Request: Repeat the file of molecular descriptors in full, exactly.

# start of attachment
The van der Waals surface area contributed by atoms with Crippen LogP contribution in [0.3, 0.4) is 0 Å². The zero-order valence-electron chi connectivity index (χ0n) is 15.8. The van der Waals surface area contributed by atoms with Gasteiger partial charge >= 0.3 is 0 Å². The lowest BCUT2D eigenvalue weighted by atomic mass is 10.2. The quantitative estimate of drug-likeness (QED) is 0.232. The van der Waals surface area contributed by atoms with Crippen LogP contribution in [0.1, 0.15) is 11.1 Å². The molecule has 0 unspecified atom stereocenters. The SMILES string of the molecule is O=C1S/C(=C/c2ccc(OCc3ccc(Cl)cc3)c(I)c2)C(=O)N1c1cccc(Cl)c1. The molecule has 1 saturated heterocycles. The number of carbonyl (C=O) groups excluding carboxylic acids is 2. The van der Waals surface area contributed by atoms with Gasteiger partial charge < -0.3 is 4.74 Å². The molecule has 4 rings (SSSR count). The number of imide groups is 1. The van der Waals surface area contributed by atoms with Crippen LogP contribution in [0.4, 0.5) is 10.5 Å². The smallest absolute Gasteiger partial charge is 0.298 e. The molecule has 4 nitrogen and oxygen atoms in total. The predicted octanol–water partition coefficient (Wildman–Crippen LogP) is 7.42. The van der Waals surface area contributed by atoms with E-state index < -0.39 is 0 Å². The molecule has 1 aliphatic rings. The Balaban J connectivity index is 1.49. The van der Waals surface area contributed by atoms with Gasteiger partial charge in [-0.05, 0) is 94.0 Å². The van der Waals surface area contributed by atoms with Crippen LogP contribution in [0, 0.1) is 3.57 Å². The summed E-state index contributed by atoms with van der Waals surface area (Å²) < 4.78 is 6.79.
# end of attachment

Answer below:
The van der Waals surface area contributed by atoms with Crippen LogP contribution in [0.3, 0.4) is 0 Å². The zero-order valence-electron chi connectivity index (χ0n) is 15.8. The van der Waals surface area contributed by atoms with Gasteiger partial charge >= 0.3 is 0 Å². The lowest BCUT2D eigenvalue weighted by atomic mass is 10.2. The quantitative estimate of drug-likeness (QED) is 0.232. The van der Waals surface area contributed by atoms with Crippen LogP contribution in [0.1, 0.15) is 11.1 Å². The molecule has 0 unspecified atom stereocenters. The SMILES string of the molecule is O=C1S/C(=C/c2ccc(OCc3ccc(Cl)cc3)c(I)c2)C(=O)N1c1cccc(Cl)c1. The molecule has 1 saturated heterocycles. The number of carbonyl (C=O) groups excluding carboxylic acids is 2. The van der Waals surface area contributed by atoms with Gasteiger partial charge < -0.3 is 4.74 Å². The molecule has 4 rings (SSSR count). The number of imide groups is 1. The van der Waals surface area contributed by atoms with Crippen LogP contribution in [0.4, 0.5) is 10.5 Å². The smallest absolute Gasteiger partial charge is 0.298 e. The molecule has 4 nitrogen and oxygen atoms in total. The predicted octanol–water partition coefficient (Wildman–Crippen LogP) is 7.42. The van der Waals surface area contributed by atoms with E-state index < -0.39 is 0 Å². The molecule has 1 aliphatic rings. The Balaban J connectivity index is 1.49. The van der Waals surface area contributed by atoms with Gasteiger partial charge in [-0.05, 0) is 94.0 Å². The van der Waals surface area contributed by atoms with Crippen LogP contribution in [0, 0.1) is 3.57 Å². The summed E-state index contributed by atoms with van der Waals surface area (Å²) < 4.78 is 6.79.